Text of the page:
30g corn flour
200g caster sugar
1 1/2 teaspoons baking powder4 whole eggs
2 egg yolks
50ml cream
60g butter, melted
Line a 20 cm (8 inch) spring form cake tin with baking paper. Pre heat oven ot 180 degrees C.
In a large bowl, combine dry ingredients and whisk to ensure they are evenly combined. Make a well in the center of the dry ingredients and add eggs and yolks. Whisk to combine. Whisk in cream and melted butter.

The batter, mixed
Take cooled pears and, with a small paring knife, slice, starting about 1cm from the base of the stalk. Slice in a curve through to the base of the pear. continue with slices about 1-1.5 cm apart.
Curvey sliced pear
 When all the pears are sliced but still joined at the tops, take each pear and place into the lined tin, sitting on their bases with stalk pointing upwards. press down on each pear allowing the slices to fan out a little bit.
Pears arranged in their tin, ready for the batter.
 Pour the prepared batter around the pears ensuring it is evenly distributed amongst them. Give the tin a tap on your bench to allow air pocket to release.
Bake for 60-75 minutes. I begin checking on the clafoutis after 60 minutes by poking a wooden skewer into the center to see if it comes out clean. If it doesn't I recheck at 10 minute intervals to ensure the cake does not over cook and dry. When cooked in the middle, remove from oven and cool in its tin. May be served still warm with ice cream, cream and mulled wine reduction.

The finished product.
Mulled wine reduction
Strain poaching fluid through a fine sieve. Return to saucepan. Add 2 tablespoons of sugar, stir and simmer on a medium heat until fluid reduces by half, and had a glossy, dark, viscose appearence. Remove from heat and cool to room temperature. Serve with freshly baked clafoutis or pour into a clean sealable jar for future use on other desserts.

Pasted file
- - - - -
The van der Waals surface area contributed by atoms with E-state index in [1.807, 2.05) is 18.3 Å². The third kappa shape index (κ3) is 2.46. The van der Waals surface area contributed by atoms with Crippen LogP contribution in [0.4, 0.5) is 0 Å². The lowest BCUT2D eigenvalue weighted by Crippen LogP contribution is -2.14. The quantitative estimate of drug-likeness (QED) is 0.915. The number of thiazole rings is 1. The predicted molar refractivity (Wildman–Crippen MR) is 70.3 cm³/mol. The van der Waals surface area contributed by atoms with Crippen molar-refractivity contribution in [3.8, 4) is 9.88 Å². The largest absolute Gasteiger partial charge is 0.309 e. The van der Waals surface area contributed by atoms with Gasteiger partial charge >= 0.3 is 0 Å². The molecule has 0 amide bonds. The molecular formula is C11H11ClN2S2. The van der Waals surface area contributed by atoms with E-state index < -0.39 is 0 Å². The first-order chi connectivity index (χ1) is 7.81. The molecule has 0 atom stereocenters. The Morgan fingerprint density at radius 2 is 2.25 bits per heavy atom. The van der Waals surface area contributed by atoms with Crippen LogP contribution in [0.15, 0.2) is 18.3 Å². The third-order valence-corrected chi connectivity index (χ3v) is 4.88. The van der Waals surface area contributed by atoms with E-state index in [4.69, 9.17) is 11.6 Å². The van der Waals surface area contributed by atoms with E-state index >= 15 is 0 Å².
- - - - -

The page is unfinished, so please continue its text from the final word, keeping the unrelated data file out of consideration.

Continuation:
I have made this clafoutis several times with other variations but this incarnation is, so far, my favourite. If you can't be bothered to poach pears for this, you could use a softer fruit like berries or indeed the original cherries. Since we are coming into the summer, any of the ripe summer fruits would work beautifully. I use frozen berries when they are out of season as their quality is excellent and they really lend themselves to great results for baking. Any of the stone fruits coming into season would be wonderful in this dish, if you can stand not to eat them before you bake them of course!
My friend seemed to like his gift of clafoutis, and messaged me later to say that he had taken it into his work to share with his workmates the next day. Apparently some of them wanted the recipe, so if any of Petes' work colleagues are reading this, a big shout out to you! I would love you to tell me what you thought of the clafoutis as I didn't actually get the chance to sample any myself.
I love getting feedback on how my recipes have worked out for you or what you think of what I'm saying or cooking. All responses graciously received!